CHICAGO – Despite the addition of diesel power to four vehicle lines this year, overall diesel market share in the U.S. likely will drop, say industry insiders attending the auto show here.

DaimlerChrysler AG’s Mercedes-Benz unit begins selling its diesel-powered E320 CDI this April and the auto maker’s Jeep line adds a diesel variant of the Liberty SUV late this year.

Stalwart diesel advocate Volkswagen AG will offer a diesel-powered Passat sedan and Touareg cross/utility vehicle beginning this spring.

But overall diesel market share will take a hit because new emissions regulations that began Jan. 1 for California and four Northeast states – including New York – that have adopted California’s new LEV II (low-emission vehicle) standards mean auto makers cannot sell diesel light vehicles in those states. California and New York represent large vehicle markets that effectively have restricted manufacturers from selling current-technology diesels.

Volkswagen adds diesel V-10 to Touareg lineup this spring.

“It’s tough when you take away those states,” says a VW spokesman. He says the company sells even more diesel-powered vehicles in New York than California, the nation’s single largest vehicle market. Removing those two states from the mix means VW’s total diesel-vehicle sales will fall this year – despite the addition of two new diesel-powered models.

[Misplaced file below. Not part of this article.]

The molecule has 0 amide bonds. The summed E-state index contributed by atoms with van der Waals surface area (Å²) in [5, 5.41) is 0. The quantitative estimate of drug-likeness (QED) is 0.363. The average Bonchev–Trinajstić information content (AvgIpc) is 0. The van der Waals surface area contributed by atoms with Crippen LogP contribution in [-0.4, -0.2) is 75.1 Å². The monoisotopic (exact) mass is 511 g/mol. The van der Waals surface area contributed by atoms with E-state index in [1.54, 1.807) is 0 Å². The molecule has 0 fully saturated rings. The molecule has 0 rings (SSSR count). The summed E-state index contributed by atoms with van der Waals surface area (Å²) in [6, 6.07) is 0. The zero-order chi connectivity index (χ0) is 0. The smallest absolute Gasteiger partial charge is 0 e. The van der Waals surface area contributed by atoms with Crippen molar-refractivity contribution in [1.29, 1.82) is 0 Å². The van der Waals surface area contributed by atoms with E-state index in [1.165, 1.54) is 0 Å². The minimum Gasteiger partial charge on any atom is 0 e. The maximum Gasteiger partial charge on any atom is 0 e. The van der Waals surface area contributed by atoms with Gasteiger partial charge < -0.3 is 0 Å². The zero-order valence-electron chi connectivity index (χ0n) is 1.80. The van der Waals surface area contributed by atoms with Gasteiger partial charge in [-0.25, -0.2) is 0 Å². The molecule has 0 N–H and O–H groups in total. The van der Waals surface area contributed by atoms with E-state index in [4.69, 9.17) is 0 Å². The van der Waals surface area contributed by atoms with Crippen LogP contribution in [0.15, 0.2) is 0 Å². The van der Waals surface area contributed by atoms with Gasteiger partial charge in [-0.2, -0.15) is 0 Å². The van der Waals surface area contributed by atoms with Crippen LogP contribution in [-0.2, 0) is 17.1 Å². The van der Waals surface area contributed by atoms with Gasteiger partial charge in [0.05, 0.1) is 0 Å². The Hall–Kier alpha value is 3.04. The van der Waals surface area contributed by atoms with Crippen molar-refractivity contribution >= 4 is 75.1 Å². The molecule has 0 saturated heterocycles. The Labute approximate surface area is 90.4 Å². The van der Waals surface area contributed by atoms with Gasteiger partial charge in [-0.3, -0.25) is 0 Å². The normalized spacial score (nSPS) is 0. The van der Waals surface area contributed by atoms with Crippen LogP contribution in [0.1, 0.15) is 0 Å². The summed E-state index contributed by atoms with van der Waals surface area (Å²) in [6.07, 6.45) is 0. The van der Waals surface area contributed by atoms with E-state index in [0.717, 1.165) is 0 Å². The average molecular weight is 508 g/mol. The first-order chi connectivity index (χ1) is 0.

A Mercedes spokesman says the E320 CDI “represents incremental volume” because Mercedes has not sold diesels in the U.S. since 1999. And a DC source says that although Jeep’s addition of a diesel Liberty also will add volume, the total number will be small due to fourth-quarter introduction and a deliberately limited production run.

Auto makers, of course, would prefer to offer diesels nationwide. But to meet the ultra-rigid California LEV II emissions standards – now the world’s most stringent – their diesel vehicles would require complex and expensive exhaust aftertreatment systems that in turn require low-sulfur diesel fuel. The average sulfur content of today’s diesel fuel is about 10 times what the aftertreatment systems can tolerate.

Relief is coming in the form of a federal mandate to reduce diesel-fuel sulfur to the level needed by the aftertreatment systems, but that regulation does not begin to phase-in until calendar 2006.

Mercedes is hopeful that once the low-sulfur fuel is available, it and other auto makers will be able to sell diesel-powered light vehicles in all 50 states.

Volkswagen says it expects about 10% of this year’s Passat sales to be diesel, and perhaps about 1,500 of the 40,000-odd Touaregs it projects it will sell in 2004 will have oilburners. Mercedes and Jeep won’t project how many diesel-powered vehicles they will sell.

The Touareg provides an example of diesel’s fuel-economy advantage. Powered by a gasoline V-8, the CUV gets 14/18 mpg city/highway (16.8L-13L/100 km). The V-10 diesel Touareg, which is more than 200 lbs. (91 kg) heavier, delivers 17/23 mpg (13.8-10.2L/100 km) – at least a 25% improvement.

General Motors Corp. recently said it has little interest in marketing diesel vehicles that cannot be sold nationwide. Its director of diesel engineering says GM is unlikely to offer a diesel-powered light vehicle before the rollout of low-sulfur fuel in 2006.